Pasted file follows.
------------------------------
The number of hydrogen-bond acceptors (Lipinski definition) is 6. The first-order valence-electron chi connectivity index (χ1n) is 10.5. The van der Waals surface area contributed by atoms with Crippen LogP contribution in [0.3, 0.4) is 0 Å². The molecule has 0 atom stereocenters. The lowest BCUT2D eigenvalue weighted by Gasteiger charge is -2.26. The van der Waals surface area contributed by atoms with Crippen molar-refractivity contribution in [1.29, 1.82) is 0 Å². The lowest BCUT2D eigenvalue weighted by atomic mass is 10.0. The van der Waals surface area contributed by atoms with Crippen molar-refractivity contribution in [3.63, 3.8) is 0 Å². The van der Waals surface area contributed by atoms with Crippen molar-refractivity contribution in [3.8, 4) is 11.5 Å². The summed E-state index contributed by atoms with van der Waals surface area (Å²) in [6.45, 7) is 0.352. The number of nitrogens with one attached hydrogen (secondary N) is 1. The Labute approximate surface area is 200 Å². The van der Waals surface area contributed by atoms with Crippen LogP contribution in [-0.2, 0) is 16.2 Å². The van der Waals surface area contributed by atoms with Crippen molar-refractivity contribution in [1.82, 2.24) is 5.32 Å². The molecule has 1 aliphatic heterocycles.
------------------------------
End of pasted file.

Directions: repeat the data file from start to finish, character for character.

The number of hydrogen-bond acceptors (Lipinski definition) is 6. The first-order valence-electron chi connectivity index (χ1n) is 10.5. The van der Waals surface area contributed by atoms with Crippen LogP contribution in [0.3, 0.4) is 0 Å². The molecule has 0 atom stereocenters. The lowest BCUT2D eigenvalue weighted by Gasteiger charge is -2.26. The van der Waals surface area contributed by atoms with Crippen molar-refractivity contribution in [1.29, 1.82) is 0 Å². The lowest BCUT2D eigenvalue weighted by atomic mass is 10.0. The van der Waals surface area contributed by atoms with Crippen molar-refractivity contribution in [3.63, 3.8) is 0 Å². The van der Waals surface area contributed by atoms with Crippen molar-refractivity contribution in [3.8, 4) is 11.5 Å². The summed E-state index contributed by atoms with van der Waals surface area (Å²) in [6.45, 7) is 0.352. The number of nitrogens with one attached hydrogen (secondary N) is 1. The Labute approximate surface area is 200 Å². The van der Waals surface area contributed by atoms with Crippen LogP contribution in [-0.2, 0) is 16.2 Å². The van der Waals surface area contributed by atoms with Crippen molar-refractivity contribution in [1.82, 2.24) is 5.32 Å². The molecule has 1 aliphatic heterocycles.